I think all of us probably do things that bring compromise to certain areas that we believe are important. Some people call those compromises “hypocrisy” and others refer to it as being “two faced.” When referring to spiritual matters, some have even called it “spiritual adultery.” Whoa… that’s heavy. I’m sure most of us do not want to be compromise ourselves on important matters, especially related to our faith in Christ.
In Galatians 2, we find that Peter is hanging with a bunch of Gentiles who have converted from paganism to Christ and he’s enjoying a nice meal with them. Paul is also there, probably reflecting on how the gospel breaks down cultural barriers, right? I imagine that the sight of seeing Peter eating with Gentiles was certainly moving. Yes, a Jewish man was eating with Gentiles and ignoring the cultural “rules of engagement.” Enter the problem.
James, the half-brother of Jesus, sent some Jewish believers to Antioch, where this meal was taking place. James was one of the primary leaders of the Jerusalem church, which was markedly Jewish (it was Jerusalem, duh!). When these Jews arrived, we see that Peter withdrew from socializing and eating with the Gentiles (Gal. 2:12). This was too much for Paul to handle. What was Paul’s concern? Paul writes immediately of two noticeable problems:
- He saw the Jews acting hypocritically (Gal. 2:12); and
- Barnabas was led astray (Gal. 2:13).
These are significant problems. Hypocrisy is always harmful to gospel proclamation and gospel expansion and being led away was initially why Paul was so upset with the Galatians (cf. 1:6-9). This is no doubt why Paul mentions Barnabas. But those are not the only problems that Paul saw. He writes,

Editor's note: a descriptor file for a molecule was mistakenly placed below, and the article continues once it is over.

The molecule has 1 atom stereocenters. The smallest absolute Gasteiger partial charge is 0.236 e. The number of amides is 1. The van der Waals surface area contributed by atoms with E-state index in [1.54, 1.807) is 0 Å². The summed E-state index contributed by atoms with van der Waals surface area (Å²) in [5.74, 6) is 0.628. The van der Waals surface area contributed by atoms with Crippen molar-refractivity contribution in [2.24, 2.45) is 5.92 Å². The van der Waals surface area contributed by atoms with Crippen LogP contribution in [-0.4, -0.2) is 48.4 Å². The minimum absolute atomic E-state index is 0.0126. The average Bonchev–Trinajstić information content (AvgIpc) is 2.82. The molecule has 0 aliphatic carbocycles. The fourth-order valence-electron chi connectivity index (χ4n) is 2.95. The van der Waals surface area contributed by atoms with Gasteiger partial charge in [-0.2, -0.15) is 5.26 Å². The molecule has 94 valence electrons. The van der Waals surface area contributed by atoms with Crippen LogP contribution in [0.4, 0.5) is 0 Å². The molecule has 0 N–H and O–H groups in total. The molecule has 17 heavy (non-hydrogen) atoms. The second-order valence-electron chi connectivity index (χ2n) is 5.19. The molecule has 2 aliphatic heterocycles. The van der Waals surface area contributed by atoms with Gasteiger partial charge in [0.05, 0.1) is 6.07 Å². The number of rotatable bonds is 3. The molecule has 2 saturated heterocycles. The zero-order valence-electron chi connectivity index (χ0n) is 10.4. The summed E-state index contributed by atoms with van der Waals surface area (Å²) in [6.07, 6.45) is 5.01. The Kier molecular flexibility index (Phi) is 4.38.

“But when I saw that their conduct was not in step with the truth of the gospel, I said…” (Gal. 2:14)
Paul’s concern is with how one’s actions reflected upon and were consistent with the gospel. This is clear through the various ways that translators render the Greek (all ote eidon oti ouk orthopodousin pros t?n al?theian tou euangeliou). For example:
KJV: “But when I saw that they walked not uprightly according to the truth of the gospel”
NAU: “But when I saw that they were not straightforward about the truth of the gospel”
NET: “But when I saw that they were not behaving consistently with the truth of the gospel”
NIV: “When I saw that they were not acting in line with the truth of the gospel” (not sure why the NIV ignores the all)
NLT: “When I saw that they were not following the truth of the gospel message” (same with you, NLT!)
Clearly the point of Paul’s ouk orthopodousin (“their conduct was not in step”) has to do with consistency and hypocrisy. So Paul’s concern for Peter and the other Jews who were ignoring the Gentile believers in Jesus was related to whether their actions lined up with the message of the gospel.